According to Child In Need Institute (CINI), a Kolkata-headquartered NGO which runs projects in West Bengal, Jharkhand, Chhattisgarh and Madhya Pradesh, funds from foreign countries to organisations like it in India have been cut by 20 percent and upwards.
"Foreign funding to NGOs has been reduced dramatically. It has become very tough for us. Many small organisations operating in the poorest areas of the country are facing acute viability problems," CINI's additional director Rajib Halder said.
Halder said funds from Europe to the institute, which is a recipient of international development organisations like Unicef, CARE, Save the Children and Britain's Department for International Development (DFID) have been trimmed down by about 20 percent compared to last year.
"European countries are saying that unemployment there is rising alarmingly; so why do we fund India instead of supporting our own NGOs?" he said.
He, however, said CINI has emphasised on domestic funding following the reduction of foreign funds which started from 2008-09.
The institution, which had got a grant of USD 40,000 (Rs 20 lakh) from the World Bank in 2009, also receives support from Central and state governments.
But the problem is acute for many relatively small NGOs, for which government funds are very irregular.
Delhi-based Prayas, mainly engaged in imparting free education to poor children and working women, is going through a tough time following the slowdown.
"The economic crisis in the US and the EU has directly affected us. This year, the funds we got from these countries are very limited. This is badly affecting our projects," the NGO's general secretary Amod Kanth said.
Kanth, a former special commissioner of Delhi Police, founded the NGO in 1988. Today it runs projects in eight states.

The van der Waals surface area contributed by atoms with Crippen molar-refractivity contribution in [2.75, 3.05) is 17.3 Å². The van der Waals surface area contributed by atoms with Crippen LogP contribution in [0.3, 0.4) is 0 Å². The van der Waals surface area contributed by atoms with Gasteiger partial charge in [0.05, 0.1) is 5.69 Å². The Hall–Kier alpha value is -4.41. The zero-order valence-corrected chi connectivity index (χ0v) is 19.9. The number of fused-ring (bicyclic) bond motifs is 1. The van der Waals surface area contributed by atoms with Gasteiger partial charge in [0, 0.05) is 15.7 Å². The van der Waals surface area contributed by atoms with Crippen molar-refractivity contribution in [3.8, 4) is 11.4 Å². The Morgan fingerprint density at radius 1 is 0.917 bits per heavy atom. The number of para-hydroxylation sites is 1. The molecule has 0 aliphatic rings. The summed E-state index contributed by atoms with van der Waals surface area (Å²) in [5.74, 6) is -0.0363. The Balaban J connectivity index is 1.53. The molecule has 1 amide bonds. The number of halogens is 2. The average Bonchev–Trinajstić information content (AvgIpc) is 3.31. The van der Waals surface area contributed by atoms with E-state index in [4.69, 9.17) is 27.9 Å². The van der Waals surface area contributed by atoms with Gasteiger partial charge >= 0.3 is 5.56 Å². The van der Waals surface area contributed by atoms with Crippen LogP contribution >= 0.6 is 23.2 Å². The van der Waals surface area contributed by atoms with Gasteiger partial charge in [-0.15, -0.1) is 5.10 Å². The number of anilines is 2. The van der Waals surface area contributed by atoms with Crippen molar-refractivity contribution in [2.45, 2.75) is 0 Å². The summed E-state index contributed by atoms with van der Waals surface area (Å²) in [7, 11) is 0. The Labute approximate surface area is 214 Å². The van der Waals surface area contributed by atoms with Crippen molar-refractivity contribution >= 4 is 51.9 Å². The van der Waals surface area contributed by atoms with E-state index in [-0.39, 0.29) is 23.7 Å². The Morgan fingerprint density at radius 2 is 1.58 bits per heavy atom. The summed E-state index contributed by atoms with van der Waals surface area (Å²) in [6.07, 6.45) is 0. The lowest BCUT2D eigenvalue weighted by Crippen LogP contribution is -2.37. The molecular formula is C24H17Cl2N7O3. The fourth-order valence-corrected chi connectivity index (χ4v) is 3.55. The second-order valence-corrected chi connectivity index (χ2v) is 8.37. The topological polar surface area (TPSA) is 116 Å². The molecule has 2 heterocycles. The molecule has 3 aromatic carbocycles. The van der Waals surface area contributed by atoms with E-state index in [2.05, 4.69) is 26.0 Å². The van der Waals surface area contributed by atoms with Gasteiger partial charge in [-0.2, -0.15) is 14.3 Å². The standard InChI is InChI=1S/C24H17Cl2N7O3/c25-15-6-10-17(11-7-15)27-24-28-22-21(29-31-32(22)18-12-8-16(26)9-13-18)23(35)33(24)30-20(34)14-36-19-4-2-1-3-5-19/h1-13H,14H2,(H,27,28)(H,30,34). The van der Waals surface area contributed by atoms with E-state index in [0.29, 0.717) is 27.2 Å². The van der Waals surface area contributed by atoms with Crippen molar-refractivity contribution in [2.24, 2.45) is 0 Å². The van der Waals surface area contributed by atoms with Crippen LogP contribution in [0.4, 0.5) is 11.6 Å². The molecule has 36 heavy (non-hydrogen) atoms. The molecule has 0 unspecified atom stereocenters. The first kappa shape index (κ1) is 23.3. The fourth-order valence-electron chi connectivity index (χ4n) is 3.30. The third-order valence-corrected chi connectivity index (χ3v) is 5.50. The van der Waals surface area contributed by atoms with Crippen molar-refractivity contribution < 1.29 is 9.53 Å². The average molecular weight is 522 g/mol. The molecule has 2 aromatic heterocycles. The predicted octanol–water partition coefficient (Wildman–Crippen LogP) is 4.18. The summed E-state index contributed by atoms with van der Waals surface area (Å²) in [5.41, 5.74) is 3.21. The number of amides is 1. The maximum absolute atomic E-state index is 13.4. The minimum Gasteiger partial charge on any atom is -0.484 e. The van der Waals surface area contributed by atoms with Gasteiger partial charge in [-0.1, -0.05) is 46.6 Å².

Sanlaap, which works in the area of women's rights, combating human trafficking and forced prostitution, said it has had to close some of its child protection units in different districts of West Bengal as foreign donors have cut 40 percent of their funds.
"We have been suffering due to dearth of funds since the global financial crisis of 2008. This time the problem has become more challenging as many foreign donors have been withdrawing funds," said Tapati Bhowmick, senior programme coordinator of Sanlaap.
She also alleged that government funds for the organisation's different projects were irregular. "Ultimately, it is poor children who are being affected," said a worried Bhowmick.
"The government should come forward to support us. Why do we have to depend on foreign funds?" she added.
Madhu Basu, founder secretary of Economic Rural Development Society (ERDS), said: "We are not getting funds from the US and European countries. Foreign donors have reduced their funds by about 50 percent compared to last year."
ERDS has been working for sustainable development of villages in some of the backward districts of West Bengal since 1982.
Basu said the organisation's initiatives on the elderly have been badly hit after global NGO HelpAge withdrew its funds.
He said some of their traditional US-based donors too have pulled out.
"Due to this, projects on youth education and child trafficking are also being affected," he added.
Kolkata: The debt crisis in Europe and slowdown in the US have created ripples in the remotest of Indian towns and villages, with NGOs feeling the pinch due to cutbacks of 20-40 percent by Western donors. Many small NGOs are facing a viability problem with their coffers drying up. Some have had to shut down their projects.
First Published: Wednesday, January 18, 2012, 14:40